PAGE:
In an inconspicuous control room at the Sioux Falls, S.D., headquarters of the Evangelical Lutheran Good Samaritan Society, nurses keep round-the-clock watch on motion and humidity sensors in the living rooms, bedrooms and bathrooms of elderly men and women in five states.
The seniors -- a handful in their own homes and the rest in assisted living facilities owned by Good Samaritan -- are part of one of the most comprehensive remote health monitoring efforts anywhere. Using sophisticated sensors, computerized pattern recognition and human responders, Good Samaritan hopes to show it can detect and head off health threats to the elderly and thereby accomplish two important goals. The first is saving money on medical costs. The second is helping seniors feel secure enough to "age in place" at home or avoid moving from assisted living to a skilled nursing facility.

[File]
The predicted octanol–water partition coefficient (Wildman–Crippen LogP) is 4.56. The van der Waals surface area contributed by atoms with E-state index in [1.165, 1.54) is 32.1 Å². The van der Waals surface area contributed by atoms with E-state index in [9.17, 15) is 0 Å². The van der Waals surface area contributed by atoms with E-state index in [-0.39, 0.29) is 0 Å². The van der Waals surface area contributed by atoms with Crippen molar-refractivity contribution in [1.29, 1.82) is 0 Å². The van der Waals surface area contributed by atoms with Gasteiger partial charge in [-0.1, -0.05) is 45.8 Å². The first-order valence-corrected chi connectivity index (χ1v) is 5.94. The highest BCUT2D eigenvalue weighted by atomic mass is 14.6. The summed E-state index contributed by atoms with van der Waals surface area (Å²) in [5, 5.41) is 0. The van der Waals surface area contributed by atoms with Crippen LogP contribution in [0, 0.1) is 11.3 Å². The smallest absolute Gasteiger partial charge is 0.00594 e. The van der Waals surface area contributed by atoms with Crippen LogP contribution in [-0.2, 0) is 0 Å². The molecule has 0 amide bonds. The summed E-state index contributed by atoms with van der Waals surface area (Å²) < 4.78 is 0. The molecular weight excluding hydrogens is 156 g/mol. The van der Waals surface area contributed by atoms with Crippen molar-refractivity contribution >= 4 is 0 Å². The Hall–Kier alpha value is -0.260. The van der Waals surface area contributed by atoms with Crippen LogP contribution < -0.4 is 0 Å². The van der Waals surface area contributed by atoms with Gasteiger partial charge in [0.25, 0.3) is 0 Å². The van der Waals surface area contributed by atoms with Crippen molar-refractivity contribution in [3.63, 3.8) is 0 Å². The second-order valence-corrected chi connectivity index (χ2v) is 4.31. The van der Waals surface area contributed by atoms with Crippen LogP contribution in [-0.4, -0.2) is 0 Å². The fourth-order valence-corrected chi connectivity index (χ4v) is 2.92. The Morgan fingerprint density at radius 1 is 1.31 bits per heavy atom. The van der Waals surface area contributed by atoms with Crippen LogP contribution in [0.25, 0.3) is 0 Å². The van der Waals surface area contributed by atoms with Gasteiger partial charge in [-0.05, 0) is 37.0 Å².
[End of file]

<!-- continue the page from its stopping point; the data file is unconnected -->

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Source: Kaiser Health News